The world's cities are no longer what they used to be. Landscapes and skylines, especially in Africa and Asia, have taken on a new form as urbanisation develops at a pace like never before. Over two centuries ago, only 3% of the world's population inhabited cities. Today, just more than half of the population is concentrated in metropolises. Closer to home, two-thirds of South Africa's population now live in urban areas, according to 2013 World Bank data. So naturally, as these landscapes evolve and more people inhabit an expanding environment, conversations will undulate and flow to the rhythm of the pulsating and transforming cities.
Discussions on urbanism, that involve topics such as urban planning based on economic constraints, climate change and even homogenous-hipster neighbourhoods, are ubiquitous. From Twitter to TedX talks, people – including famous ones like film director Spike Lee, who recently lambasted gentrification in Brooklyn, New York – are openly engaging in these dialogues as a way of making sense or protesting varying degrees of urbanism.
And it is with this premise of talking about developed spaces that Columbia University's Graduate School of Architecture, Planning and Preservation (GSAPP) has launched Studio-X in Johannesburg. Studio-X is a global network of what it calls "laboratories", aimed at exploring the future of built environments through creative and academic engagement.
"Studio-X hopes to expand and shift the registers we use to think and write of, and design the city; by drawing on advanced computer technologies, critical transdisciplinary engagements and creative outputs," says Mpho Matsipa, director of Studio-X Johannesburg.
In Johannesburg, Studio-X plans to create "an open platform of enquiry for those in the design and related fields to play a meaningful and reflexive role in the shape the city might take", says Matsipa, who is also a lecturer at the Wits School of Architecture and Planning.
Started in 2008, Studio-X began as a pilot project in New York where, according to its website, it established a reputation for innovation through research projects, exhibitions, workshops, publications and debates. It now has laboratories in Istanbul, Beijing, Mumbai, Rio de Janeiro, Amman and Tokyo.
In Metropolis magazine, Mark Wigley, dean of GSAPP, describes the "spirit of experimentation behind Studio-X" and the meaning of its name in his statement: "The 'x' just means we don't know what's going to happen."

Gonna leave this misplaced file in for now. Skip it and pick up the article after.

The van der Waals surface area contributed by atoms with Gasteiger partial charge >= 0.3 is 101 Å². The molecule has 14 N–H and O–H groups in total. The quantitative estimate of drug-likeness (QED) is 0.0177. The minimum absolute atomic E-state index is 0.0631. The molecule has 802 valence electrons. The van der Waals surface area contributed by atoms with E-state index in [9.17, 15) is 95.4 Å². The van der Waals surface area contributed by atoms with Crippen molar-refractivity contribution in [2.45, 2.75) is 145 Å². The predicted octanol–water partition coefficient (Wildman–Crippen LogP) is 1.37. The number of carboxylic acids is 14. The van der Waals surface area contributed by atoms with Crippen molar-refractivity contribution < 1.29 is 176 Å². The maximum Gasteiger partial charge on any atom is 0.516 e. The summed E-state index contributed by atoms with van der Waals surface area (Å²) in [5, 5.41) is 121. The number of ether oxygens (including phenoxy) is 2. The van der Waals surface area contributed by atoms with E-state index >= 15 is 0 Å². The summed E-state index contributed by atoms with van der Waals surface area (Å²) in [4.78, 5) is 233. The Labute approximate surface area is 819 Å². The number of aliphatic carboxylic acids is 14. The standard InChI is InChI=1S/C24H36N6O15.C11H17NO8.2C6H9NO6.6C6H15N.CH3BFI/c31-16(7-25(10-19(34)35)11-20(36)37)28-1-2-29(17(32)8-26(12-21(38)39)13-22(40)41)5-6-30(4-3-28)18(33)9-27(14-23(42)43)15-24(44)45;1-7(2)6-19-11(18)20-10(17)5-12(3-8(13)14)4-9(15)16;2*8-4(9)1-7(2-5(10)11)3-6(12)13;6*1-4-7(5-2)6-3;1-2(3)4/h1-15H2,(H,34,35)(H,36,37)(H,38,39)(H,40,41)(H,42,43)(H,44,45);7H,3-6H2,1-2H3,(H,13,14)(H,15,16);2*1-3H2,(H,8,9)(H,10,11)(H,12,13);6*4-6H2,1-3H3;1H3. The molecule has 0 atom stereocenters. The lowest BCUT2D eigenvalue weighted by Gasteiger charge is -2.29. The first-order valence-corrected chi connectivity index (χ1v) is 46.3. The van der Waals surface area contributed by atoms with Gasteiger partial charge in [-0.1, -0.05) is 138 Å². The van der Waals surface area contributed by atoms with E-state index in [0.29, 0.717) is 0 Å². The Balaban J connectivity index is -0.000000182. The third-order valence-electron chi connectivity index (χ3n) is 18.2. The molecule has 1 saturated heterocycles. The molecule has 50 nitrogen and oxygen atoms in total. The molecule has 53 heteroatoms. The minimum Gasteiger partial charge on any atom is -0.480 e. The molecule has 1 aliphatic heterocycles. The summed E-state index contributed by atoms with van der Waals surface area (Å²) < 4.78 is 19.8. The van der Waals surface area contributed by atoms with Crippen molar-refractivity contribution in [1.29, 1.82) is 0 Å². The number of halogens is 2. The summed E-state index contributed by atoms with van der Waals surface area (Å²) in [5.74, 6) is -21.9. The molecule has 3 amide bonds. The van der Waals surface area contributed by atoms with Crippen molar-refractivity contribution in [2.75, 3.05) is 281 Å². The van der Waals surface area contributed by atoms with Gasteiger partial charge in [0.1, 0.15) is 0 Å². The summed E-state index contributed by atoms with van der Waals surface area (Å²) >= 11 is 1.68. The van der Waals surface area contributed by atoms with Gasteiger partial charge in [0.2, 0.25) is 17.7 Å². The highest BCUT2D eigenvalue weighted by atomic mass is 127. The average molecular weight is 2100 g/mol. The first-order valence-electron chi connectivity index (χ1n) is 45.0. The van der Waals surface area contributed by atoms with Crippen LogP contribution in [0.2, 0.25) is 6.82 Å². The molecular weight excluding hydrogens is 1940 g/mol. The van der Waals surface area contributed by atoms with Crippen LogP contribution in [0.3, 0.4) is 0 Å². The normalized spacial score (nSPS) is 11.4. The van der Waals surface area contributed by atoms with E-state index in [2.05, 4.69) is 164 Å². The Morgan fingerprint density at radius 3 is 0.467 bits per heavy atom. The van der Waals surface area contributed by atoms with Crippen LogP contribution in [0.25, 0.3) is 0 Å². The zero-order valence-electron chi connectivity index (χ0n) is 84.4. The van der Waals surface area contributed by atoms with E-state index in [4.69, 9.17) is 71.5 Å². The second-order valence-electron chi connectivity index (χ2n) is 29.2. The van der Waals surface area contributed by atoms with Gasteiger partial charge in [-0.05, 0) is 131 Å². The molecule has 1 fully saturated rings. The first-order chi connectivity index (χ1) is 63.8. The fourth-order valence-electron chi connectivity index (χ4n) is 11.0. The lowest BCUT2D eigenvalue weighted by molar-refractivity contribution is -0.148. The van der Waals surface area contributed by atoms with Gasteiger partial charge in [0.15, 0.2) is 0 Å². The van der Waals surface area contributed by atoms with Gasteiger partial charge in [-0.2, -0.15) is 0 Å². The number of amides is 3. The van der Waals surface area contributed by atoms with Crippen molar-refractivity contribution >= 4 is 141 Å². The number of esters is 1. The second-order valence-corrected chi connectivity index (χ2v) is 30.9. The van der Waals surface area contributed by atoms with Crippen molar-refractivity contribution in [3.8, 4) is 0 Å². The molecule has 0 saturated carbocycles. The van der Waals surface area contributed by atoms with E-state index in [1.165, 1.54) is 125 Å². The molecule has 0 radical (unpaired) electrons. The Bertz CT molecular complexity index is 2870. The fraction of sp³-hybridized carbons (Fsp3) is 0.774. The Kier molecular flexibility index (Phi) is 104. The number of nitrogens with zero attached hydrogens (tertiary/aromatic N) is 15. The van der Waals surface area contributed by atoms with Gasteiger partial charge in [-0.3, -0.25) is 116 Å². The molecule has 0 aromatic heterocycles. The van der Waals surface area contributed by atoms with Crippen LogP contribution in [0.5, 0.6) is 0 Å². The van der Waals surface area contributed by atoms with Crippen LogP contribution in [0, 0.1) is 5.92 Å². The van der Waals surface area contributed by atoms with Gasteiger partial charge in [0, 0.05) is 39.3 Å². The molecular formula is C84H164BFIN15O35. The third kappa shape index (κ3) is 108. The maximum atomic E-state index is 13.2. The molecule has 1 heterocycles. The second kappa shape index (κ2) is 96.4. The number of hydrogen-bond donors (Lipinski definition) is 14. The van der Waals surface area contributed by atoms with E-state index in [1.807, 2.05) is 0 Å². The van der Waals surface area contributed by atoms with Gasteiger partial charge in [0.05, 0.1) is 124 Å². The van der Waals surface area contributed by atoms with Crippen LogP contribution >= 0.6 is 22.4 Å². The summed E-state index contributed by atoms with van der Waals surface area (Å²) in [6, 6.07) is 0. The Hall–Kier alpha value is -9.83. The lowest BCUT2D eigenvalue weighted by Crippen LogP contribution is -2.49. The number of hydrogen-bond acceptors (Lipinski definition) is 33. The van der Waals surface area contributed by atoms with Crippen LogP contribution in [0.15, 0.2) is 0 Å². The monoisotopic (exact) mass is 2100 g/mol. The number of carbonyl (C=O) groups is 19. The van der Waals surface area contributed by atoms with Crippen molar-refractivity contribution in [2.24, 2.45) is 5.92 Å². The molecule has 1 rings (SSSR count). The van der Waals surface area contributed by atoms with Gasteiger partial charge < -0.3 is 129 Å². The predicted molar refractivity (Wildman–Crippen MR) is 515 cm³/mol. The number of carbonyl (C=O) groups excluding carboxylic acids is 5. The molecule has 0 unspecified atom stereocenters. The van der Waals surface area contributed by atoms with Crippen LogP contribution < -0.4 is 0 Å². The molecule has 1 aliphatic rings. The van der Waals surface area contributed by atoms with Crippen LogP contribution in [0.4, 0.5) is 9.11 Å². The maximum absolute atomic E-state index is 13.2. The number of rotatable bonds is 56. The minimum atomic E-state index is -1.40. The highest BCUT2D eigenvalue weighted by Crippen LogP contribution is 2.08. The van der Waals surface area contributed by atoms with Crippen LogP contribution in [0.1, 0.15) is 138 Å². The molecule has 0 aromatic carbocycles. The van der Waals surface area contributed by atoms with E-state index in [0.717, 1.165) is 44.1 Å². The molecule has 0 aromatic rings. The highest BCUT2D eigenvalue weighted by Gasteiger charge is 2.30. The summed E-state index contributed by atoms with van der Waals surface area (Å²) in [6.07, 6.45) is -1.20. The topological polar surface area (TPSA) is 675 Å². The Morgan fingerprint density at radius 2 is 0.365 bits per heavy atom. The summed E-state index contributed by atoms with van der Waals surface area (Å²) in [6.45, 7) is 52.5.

Asked about this experimental approach to engaging in talks about cities like Johannesburg – South Africa's economic capital, which, according to President Jacob Zuma's 2013 State of the Nation speech, is under pressure as a result of great urbanisation – Matsipa breaks it down. "The 'experiments' are experiments in knowledge production and collaboration, rather than viewing Johannesburg as an object of knowledge – which has troubling colonialist connotations …. Knowledge about African cities needs to be rethought."
Rethink ideas on urbanism
Some might find it hard to rethink ideas on urbanism in a city like eGoli that has faced a constant influx of people since the Gold Rush in the late 1800s. Johannesburg's ever-changing architectural landscape to accommodate mass streaming of people invokes political theorist Fredric Jameson's take on future cities: "Modern architecture has been bound up with questions of urbanism since its eighteenth and nineteenth century beginnings."
But with the emergence of platforms to engage creatively about cityscapes, can initiatives like Studio-X provide unique answers to questions about urbanism? Can it ensure each city's cultural diversity radiates amidst the dull and inevitable uniformity that arises from homogenous mega or world cities?
GSAPP's Mabel Wilson, who is also a co-director of Global Africa Lab (Gal) – an initiative that undertakes design research and projects, and works closely with Studio-X – touches on the importance of diverse metropolises. "Globalisation does indeed produce homogeneity … But with any city there are always particularities [and] socio-cultural histories that shape its physical contours and give a city its character. By having a network, disparities can be understood relationally rather than merely just the outcome of localised conditions."